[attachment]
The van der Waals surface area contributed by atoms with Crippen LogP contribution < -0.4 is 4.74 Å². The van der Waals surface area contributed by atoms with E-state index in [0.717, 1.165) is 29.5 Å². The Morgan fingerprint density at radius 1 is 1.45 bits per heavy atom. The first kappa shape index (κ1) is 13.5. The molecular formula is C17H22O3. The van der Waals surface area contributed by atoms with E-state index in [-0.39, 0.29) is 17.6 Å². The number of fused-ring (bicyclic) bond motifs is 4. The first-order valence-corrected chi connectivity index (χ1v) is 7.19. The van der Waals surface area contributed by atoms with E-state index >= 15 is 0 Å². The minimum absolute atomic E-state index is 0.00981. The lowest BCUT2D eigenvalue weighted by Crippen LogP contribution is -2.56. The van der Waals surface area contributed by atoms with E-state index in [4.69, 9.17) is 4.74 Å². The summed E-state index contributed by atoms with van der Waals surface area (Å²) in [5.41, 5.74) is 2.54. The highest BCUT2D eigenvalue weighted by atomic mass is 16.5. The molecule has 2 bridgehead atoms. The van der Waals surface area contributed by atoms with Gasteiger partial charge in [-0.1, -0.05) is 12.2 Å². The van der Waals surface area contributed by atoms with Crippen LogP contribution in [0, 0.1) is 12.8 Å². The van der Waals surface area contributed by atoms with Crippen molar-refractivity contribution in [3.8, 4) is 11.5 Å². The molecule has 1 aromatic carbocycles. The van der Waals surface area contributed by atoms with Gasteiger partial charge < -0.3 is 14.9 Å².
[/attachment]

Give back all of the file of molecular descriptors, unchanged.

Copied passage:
The van der Waals surface area contributed by atoms with Crippen LogP contribution < -0.4 is 4.74 Å². The van der Waals surface area contributed by atoms with E-state index in [0.717, 1.165) is 29.5 Å². The Morgan fingerprint density at radius 1 is 1.45 bits per heavy atom. The first kappa shape index (κ1) is 13.5. The molecular formula is C17H22O3. The van der Waals surface area contributed by atoms with E-state index in [-0.39, 0.29) is 17.6 Å². The number of fused-ring (bicyclic) bond motifs is 4. The first-order valence-corrected chi connectivity index (χ1v) is 7.19. The van der Waals surface area contributed by atoms with E-state index >= 15 is 0 Å². The minimum absolute atomic E-state index is 0.00981. The lowest BCUT2D eigenvalue weighted by Crippen LogP contribution is -2.56. The van der Waals surface area contributed by atoms with E-state index in [4.69, 9.17) is 4.74 Å². The summed E-state index contributed by atoms with van der Waals surface area (Å²) in [5.41, 5.74) is 2.54. The highest BCUT2D eigenvalue weighted by atomic mass is 16.5. The molecule has 2 bridgehead atoms. The van der Waals surface area contributed by atoms with Gasteiger partial charge in [-0.1, -0.05) is 12.2 Å². The van der Waals surface area contributed by atoms with Crippen LogP contribution in [0, 0.1) is 12.8 Å². The van der Waals surface area contributed by atoms with Crippen molar-refractivity contribution in [3.8, 4) is 11.5 Å². The molecule has 1 aromatic carbocycles. The van der Waals surface area contributed by atoms with Gasteiger partial charge < -0.3 is 14.9 Å².